In his commentary on the letter of James, Hartin offers a unique approach toward understanding a much-neglected writing. Refusing to read the letter of James through the lens ofPaul, Hartin approaches the letter in its own right. He takes seriously the address to the twelve tribes in the Dispersion" (1:1) as directed to Jews who had embraced the message of Jesus and were living outside their homeland, Israel. At the same time, Hartin shows how this letter remains true to Jesus' heritage. Using recent studies on rhetorical culture, Hartin illustrates how James takes Jesus ' sayings and performs them again in his own way to speak to the hearers/readers of his own world.
Hartin examines the text, passage by passage, while providing essential notes and an extensive explanation of the theological meaning of each passage. The value of this commentary lies in its breadth of scholarship and its empathic approach to this writing. The reader will discover new and refreshing insights into the world of early Christianity as well as a teaching that is of perennial significance.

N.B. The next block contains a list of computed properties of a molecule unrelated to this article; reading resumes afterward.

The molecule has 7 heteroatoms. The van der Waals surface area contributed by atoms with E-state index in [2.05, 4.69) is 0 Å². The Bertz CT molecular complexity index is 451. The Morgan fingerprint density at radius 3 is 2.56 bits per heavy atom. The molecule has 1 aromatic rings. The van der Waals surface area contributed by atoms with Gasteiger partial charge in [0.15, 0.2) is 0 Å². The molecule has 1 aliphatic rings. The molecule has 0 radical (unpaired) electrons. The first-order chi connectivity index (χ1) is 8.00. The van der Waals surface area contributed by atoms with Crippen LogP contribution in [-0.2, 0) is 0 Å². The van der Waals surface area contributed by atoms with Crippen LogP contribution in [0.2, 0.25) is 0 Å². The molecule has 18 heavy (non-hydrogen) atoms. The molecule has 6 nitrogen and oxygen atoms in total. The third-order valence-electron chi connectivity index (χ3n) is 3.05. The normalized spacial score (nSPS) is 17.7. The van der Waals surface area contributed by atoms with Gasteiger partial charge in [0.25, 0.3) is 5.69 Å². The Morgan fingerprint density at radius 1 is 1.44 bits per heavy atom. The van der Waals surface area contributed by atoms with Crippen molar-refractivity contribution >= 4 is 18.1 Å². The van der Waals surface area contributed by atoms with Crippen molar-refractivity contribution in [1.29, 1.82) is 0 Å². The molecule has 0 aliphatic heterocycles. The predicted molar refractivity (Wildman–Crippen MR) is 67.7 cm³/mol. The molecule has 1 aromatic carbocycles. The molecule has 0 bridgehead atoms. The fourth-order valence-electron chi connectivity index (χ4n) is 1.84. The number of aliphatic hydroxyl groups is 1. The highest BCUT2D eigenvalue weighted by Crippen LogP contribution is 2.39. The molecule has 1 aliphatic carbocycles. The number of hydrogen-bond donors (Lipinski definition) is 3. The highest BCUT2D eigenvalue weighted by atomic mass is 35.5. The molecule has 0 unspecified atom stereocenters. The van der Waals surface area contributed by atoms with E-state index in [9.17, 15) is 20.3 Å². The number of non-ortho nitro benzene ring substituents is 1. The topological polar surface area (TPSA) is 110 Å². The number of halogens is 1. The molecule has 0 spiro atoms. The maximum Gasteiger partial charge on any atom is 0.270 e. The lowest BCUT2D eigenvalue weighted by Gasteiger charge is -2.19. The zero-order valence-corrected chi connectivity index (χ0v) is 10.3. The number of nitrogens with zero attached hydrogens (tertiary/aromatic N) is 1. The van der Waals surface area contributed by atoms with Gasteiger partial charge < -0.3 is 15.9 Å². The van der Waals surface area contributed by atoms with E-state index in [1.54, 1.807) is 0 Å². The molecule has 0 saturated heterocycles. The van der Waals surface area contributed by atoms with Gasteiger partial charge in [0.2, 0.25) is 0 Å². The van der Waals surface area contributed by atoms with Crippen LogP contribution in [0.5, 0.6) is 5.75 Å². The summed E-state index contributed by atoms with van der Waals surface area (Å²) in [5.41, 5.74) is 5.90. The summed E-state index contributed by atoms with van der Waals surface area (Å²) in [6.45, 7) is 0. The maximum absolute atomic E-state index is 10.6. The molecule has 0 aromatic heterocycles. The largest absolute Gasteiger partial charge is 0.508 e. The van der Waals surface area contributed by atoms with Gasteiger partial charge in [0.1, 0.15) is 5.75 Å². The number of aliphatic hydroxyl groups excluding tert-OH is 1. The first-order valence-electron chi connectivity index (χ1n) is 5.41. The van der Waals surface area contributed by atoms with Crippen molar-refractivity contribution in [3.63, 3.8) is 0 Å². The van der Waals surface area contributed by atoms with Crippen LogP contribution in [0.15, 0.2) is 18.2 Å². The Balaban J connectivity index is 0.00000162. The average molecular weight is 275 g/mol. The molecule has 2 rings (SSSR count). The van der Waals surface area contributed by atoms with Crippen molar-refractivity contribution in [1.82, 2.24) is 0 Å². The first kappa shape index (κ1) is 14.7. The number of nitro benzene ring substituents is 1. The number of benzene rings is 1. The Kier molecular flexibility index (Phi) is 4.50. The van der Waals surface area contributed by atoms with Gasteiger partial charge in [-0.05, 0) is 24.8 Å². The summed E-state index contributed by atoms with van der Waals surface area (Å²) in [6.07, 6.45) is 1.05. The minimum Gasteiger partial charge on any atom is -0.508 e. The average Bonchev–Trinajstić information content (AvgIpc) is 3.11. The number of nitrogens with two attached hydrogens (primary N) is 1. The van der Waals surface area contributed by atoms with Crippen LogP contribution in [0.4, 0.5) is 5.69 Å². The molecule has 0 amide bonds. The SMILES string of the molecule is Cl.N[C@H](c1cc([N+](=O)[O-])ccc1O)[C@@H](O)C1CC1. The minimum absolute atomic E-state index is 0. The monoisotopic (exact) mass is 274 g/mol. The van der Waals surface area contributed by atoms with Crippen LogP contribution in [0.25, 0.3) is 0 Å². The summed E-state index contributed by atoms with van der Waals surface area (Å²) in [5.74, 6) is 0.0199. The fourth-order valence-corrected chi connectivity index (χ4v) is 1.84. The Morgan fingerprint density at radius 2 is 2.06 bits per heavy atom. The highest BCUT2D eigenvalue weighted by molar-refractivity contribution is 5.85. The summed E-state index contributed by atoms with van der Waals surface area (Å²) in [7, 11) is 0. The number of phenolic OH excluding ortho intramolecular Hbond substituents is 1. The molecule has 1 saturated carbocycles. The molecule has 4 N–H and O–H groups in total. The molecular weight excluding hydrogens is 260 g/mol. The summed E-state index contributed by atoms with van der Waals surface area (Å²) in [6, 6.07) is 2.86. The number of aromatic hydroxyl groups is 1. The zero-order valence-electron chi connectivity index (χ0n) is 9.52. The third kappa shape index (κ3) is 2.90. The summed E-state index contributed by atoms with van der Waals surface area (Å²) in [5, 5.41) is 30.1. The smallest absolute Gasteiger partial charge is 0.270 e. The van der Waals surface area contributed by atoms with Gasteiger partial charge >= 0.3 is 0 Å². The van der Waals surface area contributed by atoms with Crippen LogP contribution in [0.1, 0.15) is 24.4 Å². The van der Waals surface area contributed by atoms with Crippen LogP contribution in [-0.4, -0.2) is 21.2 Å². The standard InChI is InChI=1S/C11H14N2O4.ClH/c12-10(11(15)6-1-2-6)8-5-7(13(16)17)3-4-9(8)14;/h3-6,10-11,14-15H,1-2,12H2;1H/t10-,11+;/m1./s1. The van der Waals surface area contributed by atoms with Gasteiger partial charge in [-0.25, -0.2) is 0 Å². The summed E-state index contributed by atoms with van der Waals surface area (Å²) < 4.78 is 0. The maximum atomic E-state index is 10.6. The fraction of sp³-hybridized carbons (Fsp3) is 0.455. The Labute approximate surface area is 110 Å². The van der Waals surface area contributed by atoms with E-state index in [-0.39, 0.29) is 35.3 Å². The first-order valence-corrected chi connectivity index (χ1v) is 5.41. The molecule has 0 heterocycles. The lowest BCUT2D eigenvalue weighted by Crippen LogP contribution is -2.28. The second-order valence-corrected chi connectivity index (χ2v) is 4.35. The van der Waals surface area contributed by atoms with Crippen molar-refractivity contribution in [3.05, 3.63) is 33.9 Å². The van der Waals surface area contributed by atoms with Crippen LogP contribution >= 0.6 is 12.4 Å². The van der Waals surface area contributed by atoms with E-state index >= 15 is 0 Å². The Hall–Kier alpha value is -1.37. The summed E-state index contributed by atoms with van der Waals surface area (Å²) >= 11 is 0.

Patrick J. Hartin was born and raised in Johannesburg, South Africa. He studied at the Gregorian University in Rome and is an ordained priest of the Diocese of Spokane, Washington. He holds two doctorates in Theology: in Ethics and in the New Testament, both from the University of South Africa. Presently he teaches courses in the New Testament and in Classical Civilizations at Gonzaga University. He is the author of eleven books, including: Apollos (Paul's Social Network series), James of Jerusalem (Interfaces series), andJames, First Peter, Jude, Second Peter (New Collegeville Bible Commentary series), al published by Liturgical Press.